Tech: How simulators help development of ADAS

Simulator experiments with ADAS are repeatable and avoid adverse influence from weather, traffic or the time of day.

Advanced driver assistance features have been around for well over two decades (if you count the earliest cruise control) and there’s no doubt that the roads are safer for them. But as the list of features, sensors and software grows and complexity increases, making sure there are no glitches that cause more problems than they solve is crucial.

Systems that intervene with driving (braking or steering), like autonomous emergency braking and active lane keeping, are among the most safety critical and there can’t be any circumstances where they lose the plot and do something they shouldn’t. But unfortunately, they sometimes do.

An effective way of sniffing out loopholes in ADAS before they are even fitted to a prototype is by simulation. UK firm Ansible Motion is able to test and validate radar, lidar camera and ultrasonic sensor-based systems in a virtual world to uncover any misunderstanding an ADAS system might have lurking in its sensor technology or, more likely, its software.

A major advantage of simulation is that each part of an ADAS system – including sensors, ECU, control logic, actuators and wiring – can be tested separately, something that’s not possible once physical systems are installed in the car. Accurate digital models of specific sections of road (created using lidar scanners, which generate a near-perfect map of a road and any objects on it, including cattle grids) can be loaded into the simulator. Once the ADAS software is performing flawlessly, the simulation can be validated with real-world test driving on the same section of road with a production-ready version of the car.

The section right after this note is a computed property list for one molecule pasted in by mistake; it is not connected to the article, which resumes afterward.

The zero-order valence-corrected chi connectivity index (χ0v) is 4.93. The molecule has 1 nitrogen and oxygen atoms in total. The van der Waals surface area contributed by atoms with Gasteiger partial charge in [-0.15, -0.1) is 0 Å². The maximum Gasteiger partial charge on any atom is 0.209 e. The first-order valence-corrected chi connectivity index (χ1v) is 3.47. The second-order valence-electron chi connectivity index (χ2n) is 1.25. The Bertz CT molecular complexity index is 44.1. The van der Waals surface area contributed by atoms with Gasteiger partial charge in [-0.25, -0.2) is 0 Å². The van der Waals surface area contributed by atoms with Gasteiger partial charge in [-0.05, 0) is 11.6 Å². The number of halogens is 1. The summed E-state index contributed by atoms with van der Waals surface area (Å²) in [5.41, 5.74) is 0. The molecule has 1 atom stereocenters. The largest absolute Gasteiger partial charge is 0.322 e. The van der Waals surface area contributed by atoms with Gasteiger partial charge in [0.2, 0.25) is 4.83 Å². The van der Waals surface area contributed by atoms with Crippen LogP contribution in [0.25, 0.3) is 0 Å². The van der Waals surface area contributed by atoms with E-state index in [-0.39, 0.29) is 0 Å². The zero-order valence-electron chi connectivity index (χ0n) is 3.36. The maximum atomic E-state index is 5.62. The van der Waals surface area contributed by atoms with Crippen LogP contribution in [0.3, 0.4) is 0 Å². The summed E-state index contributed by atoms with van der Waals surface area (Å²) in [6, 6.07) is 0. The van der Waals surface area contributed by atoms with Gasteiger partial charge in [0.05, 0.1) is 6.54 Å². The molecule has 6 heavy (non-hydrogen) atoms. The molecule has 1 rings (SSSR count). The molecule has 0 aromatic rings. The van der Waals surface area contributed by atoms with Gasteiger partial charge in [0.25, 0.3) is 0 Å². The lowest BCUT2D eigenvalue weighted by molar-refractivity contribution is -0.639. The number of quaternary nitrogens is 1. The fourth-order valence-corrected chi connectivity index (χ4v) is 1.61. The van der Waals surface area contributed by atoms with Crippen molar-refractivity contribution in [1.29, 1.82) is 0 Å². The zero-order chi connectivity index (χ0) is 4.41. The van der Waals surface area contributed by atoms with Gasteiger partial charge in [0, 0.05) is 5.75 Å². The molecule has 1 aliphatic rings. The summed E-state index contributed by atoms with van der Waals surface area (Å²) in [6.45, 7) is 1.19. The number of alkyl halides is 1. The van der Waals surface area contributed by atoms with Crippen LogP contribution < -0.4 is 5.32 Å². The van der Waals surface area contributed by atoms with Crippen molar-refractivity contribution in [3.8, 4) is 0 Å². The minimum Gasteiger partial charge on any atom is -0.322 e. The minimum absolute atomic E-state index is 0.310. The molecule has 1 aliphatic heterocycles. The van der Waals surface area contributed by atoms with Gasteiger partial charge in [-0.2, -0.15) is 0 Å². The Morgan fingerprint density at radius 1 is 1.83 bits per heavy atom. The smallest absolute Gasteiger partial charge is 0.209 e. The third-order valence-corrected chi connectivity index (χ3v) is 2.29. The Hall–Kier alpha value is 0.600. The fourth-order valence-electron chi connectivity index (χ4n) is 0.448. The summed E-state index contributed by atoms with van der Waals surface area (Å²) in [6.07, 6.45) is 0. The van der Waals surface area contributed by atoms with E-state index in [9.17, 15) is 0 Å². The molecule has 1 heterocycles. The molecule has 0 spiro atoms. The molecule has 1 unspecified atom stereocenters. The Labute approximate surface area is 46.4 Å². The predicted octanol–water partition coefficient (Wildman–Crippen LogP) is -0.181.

As ADAS evolves, the range of objects it can recognise, distinguish between and may need to avoid is increasing. Whereas moving objects were once confined to other vehicles, now systems can detect pedestrians, cyclists, children and animals and the latest addition is a flying duck. The objects are created in digital form by a specialist company for Ansible Motion to incorporate into the simulation.

The simulations include a driver in the loop (DIL), so an engineer does the driving rather than a computer and can verify that the ADAS system has performed as it should. When autonomous emergency braking, stability control or even lane keeping assistance kicks in, it’s important to know how the driver will react to what, for some people, could be a big surprise. The driver also becomes part of the simulation, so other people in the team can assess both the actions of the system and how the driver reacts to them.

Simulation speeds things up in all areas of engineering. As cars get more savvy and autonomous driving edges closer, ensuring ADAS systems are totally predictable and reliable will become more important, as much as anything else, for winning the confidence of drivers using them.

Swarm intelligence

Testing with a ‘swarm’ of vehicles is a way of establishing the ability of autonomous vehicles to cope with other vehicles in close proximity. UK firm AB Dynamics is using software to choreograph eight or more vehicles in simulation. The software can then be ‘cut and pasted’ to a real-world scenario. The firm recently did a swarm test with the Volkswagen Group, where the cars were controlled using VW’s vehicle control robots and wireless telemetry.

Jesse Crosse

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